6. On 10 December 1999 the applicant applied to the Refugee Review Tribunal for review of the delegate's decision. On 11 March 2002 the applicant was invited to a hearing which was to take place on 24 April 2002. On 15 April 2002 the applicant faxed to the Tribunal a request for another hearing date as he was attempting to obtain evidence from Nepal. The Tribunal reluctantly agreed to a further extension to

20 May 2002. On 19 May 2002 a migration agent acting on behalf of the applicant wrote to the Tribunal informing it that the applicant was unable to obtain his documents and did not wish to come to a hearing. The agent did provide the Tribunal with a statement. The Tribunal proceeded to consider the matter and gave its decision on 12 June 2002. The decision is a short one of nine pages. On 4 July 2002 an application for judicial review and an affidavit in support was filed by a solicitor on behalf of the applicant with the Federal Court in matter N650/2002. On 25 July 2002 there was a directions hearing and on

26 July 2002 Hely J made orders remitting the matter to the Federal Magistrates Court. There it was given the number SZ612/2002 and placed into the docket of FM Barnes. The matter was due to be heard at 2.15pm on 24 October 2002 and the applicant's solicitors were so advised on 31 July 2002. On 16 October 2002, by consent, the application was dismissed and the applicant was ordered to pay the respondent's costs fixed in the amount of $1,200. That order was perfected on 23 October 2002.

7. On 13 November 2002 another solicitor in South Australia filed an affidavit and draft order nisi in the High Court of Australia under matter number A291/2002. In the Federal /Federal Magistrates Court proceedings the grounds for impugning the decision of the Tribunal were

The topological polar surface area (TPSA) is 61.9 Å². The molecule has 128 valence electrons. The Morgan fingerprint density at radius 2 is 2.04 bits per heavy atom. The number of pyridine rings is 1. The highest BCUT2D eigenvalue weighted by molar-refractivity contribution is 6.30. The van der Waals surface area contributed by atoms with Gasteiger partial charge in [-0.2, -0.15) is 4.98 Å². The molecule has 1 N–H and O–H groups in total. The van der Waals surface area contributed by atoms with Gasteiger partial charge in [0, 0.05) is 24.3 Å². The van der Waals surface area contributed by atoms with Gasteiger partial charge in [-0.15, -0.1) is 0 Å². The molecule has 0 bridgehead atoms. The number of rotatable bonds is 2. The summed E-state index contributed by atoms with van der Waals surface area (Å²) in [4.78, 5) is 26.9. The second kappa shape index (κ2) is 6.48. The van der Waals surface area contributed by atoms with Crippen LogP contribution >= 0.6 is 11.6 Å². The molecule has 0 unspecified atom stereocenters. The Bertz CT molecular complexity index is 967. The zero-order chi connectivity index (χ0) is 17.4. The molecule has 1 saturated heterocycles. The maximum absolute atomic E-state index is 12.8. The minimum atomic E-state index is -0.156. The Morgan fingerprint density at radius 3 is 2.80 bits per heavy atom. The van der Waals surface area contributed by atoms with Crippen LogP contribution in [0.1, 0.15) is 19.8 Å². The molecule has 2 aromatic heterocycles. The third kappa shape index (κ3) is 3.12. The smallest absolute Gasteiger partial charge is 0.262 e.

1. The applicant is aggrieved by the decision of the RRT because it failed to act on proper principles and failed to take into consideration the merits of the case.

2. The RRT did not act in good faith to make the decision.

3. The decision made by the RRT was an improper exercise of the power conferred by the Migration 1958 and Migration Regulations 1994 as amended.

4. The decision involved an error of law being an incorrect interpretation of the applicable law and incorrect application of the law to the facts.

In the High Court the grounds of complaint in respect of the decision were listed as being

1. That a breach of the rules of natural justice occurred in connection with the making of the decision.

2. That the decision involved an error of law, whether or not the error appears on the record of the decision.

3. The procedures that were required by law to be observed in connection with the making of the decision were not observed.

4. That the making of the decision was an improper exercise of the power conferred by the enactment in pursuance of which it was purported to be made.

5. There was no evidence or other material to justify the making of the decision.

6. That the decision was otherwise contrary to law.

8. On 7 February 2003 Hayne J, by consent, ordered that the matter be remitted to the Federal Court where it was given matter number S253/2003. On 26 May 2003 von Doussa J made some comprehensive directions and listed the matter for a further directions hearing on

18 July 2003. The first order made required the applicant to take certain steps including the filing and serving of an amended application specifying precisely the errors upon which the decision under review was challenged, the serving of outlines of submissions and a memorandum which would assist the Court to decide whether the matter should remain in South Australia or be remitted to the Federal Magistrates Court either in that State or elsewhere. The matter came before Selway J on 18 July 2003. His Honour made the following orders: